McConnell lays out legislative agenda in La Grange

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By Kenny Colston

The next leader of the U.S. Senate made a stop in Oldham County this week to update business leaders on his legislative agenda come January.

U.S. Senator Mitch McConnell, fresh off re-election as Kentucky’s senior senator and recently selected again as leader of the soon-to-be Republican majority in the U.S. Senate, spoke to a joint meeting of the La Grange Rotary and Oldham County Chamber and Economic Development groups at the John Black Community Center on Tuesday.

McConnell touched on an array of topics, including his 15-point victory over Democratic challenger Alison Lundergan Grimes, energy policy, immigration and more.

McConnell’s theme throughout his talk was hope he could reintroduce “progress” to the U.S. Senate with bipartisan legislation on a variety of issues.

But one thing the senator said he wouldn’t miss was his most recent campaign, where outside groups flooded the airwaves with attacks against him and Grimes.

“You got to see a pretty spirited campaign,” McConnell said. “One of my colleagues at the table asked me, ‘are you upset the campaign is over?’ and I said ‘Are you kidding me?’ ”

McConnell said he took this year’s election results, including his re-election, the new control of the U.S. Senate for Republicans and the pick up of multiple governorships as a sign the American people “wanted to go in a different direction.”

Referencing the new divided government that will take place in January, with the GOP controlling Congress for the last two years of Democratic President Barack Obama’s second term, McConnell once again repeated that he wanted to achieve some progress.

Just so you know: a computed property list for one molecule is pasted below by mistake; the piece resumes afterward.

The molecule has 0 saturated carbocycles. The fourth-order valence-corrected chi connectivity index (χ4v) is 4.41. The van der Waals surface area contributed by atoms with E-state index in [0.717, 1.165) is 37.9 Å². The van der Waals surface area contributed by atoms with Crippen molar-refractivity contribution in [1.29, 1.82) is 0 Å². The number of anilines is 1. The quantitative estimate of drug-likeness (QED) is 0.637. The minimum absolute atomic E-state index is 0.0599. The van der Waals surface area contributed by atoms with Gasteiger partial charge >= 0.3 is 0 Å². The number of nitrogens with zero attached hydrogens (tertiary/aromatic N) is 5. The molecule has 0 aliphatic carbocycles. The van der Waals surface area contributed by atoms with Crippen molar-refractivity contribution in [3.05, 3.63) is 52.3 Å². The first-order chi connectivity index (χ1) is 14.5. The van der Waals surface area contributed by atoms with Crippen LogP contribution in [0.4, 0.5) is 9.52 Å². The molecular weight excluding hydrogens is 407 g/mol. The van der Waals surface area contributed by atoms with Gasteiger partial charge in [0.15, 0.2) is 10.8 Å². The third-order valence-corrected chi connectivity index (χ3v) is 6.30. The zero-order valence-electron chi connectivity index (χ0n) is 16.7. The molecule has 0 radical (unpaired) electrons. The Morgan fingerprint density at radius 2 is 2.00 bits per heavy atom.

“It’s usual to have divided government,” he said. “What’s not unusual is how productive it’s been. Divided government provides the opportunity to do real difficult things, if you’re willing.”

McConnell said approving the Keystone XL pipeline, a natural gas pipeline from Canada to the Gulf Coast, would be one of many energy-related items the new Congress takes up. He also said he would find parts of the Affordable Care Act to repeal with the help of Democrats, namely the medical device tax.

“If we’re going to make progress in this country, I’m going to look at Senate Democrats that have been marginalized,” he said.

McConnell said the Senate would vote on legislation, a change from recent years, without worrying about whether the president would veto it.

“We’re not going to be intimidated by willy-nilly threats of vetoes,” he said.

McConnell said Obama’s recent executive order on immigration was a “mistake” and said it would likely freeze any Congressional action on the issue. The senator also said the president hadn’t shown much willingness to compromise so far.

But with the new Congress starting in a few weeks, Kentucky’s senior senator said he held hope that the president’s stance would change.

“I still want to accomplish things for the country,” McConnell said. “But he’s got to move to the political center.”

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